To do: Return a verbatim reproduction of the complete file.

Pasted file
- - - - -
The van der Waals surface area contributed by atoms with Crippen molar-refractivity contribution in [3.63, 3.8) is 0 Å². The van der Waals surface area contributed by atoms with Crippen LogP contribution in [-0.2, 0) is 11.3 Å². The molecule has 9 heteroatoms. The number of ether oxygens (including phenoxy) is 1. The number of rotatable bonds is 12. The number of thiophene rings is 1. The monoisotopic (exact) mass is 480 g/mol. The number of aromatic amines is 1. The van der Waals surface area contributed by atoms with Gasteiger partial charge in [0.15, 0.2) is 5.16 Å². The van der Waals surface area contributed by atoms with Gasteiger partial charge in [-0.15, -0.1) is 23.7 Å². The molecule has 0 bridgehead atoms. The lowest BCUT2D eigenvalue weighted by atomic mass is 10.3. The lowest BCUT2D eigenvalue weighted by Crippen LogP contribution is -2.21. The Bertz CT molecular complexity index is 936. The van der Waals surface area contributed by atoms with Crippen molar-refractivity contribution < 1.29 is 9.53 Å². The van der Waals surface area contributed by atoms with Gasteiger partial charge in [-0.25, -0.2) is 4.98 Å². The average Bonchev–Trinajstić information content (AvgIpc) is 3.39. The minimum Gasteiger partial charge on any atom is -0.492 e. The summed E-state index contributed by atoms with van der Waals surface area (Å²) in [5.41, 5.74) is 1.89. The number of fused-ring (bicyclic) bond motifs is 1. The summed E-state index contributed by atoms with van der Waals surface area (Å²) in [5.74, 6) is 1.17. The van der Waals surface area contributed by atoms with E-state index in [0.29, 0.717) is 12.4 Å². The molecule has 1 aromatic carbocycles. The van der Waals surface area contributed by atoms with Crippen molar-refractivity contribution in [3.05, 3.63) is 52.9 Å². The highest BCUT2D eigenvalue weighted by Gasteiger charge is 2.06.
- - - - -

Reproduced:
The van der Waals surface area contributed by atoms with Crippen molar-refractivity contribution in [3.63, 3.8) is 0 Å². The van der Waals surface area contributed by atoms with Crippen LogP contribution in [-0.2, 0) is 11.3 Å². The molecule has 9 heteroatoms. The number of ether oxygens (including phenoxy) is 1. The number of rotatable bonds is 12. The number of thiophene rings is 1. The monoisotopic (exact) mass is 480 g/mol. The number of aromatic amines is 1. The van der Waals surface area contributed by atoms with Gasteiger partial charge in [0.15, 0.2) is 5.16 Å². The van der Waals surface area contributed by atoms with Gasteiger partial charge in [-0.15, -0.1) is 23.7 Å². The molecule has 0 bridgehead atoms. The lowest BCUT2D eigenvalue weighted by atomic mass is 10.3. The lowest BCUT2D eigenvalue weighted by Crippen LogP contribution is -2.21. The Bertz CT molecular complexity index is 936. The van der Waals surface area contributed by atoms with Crippen molar-refractivity contribution < 1.29 is 9.53 Å². The van der Waals surface area contributed by atoms with Gasteiger partial charge in [-0.25, -0.2) is 4.98 Å². The average Bonchev–Trinajstić information content (AvgIpc) is 3.39. The minimum Gasteiger partial charge on any atom is -0.492 e. The summed E-state index contributed by atoms with van der Waals surface area (Å²) in [5.41, 5.74) is 1.89. The number of fused-ring (bicyclic) bond motifs is 1. The summed E-state index contributed by atoms with van der Waals surface area (Å²) in [5.74, 6) is 1.17. The van der Waals surface area contributed by atoms with E-state index in [0.29, 0.717) is 12.4 Å². The molecule has 1 aromatic carbocycles. The van der Waals surface area contributed by atoms with Crippen molar-refractivity contribution in [3.05, 3.63) is 52.9 Å². The highest BCUT2D eigenvalue weighted by Gasteiger charge is 2.06.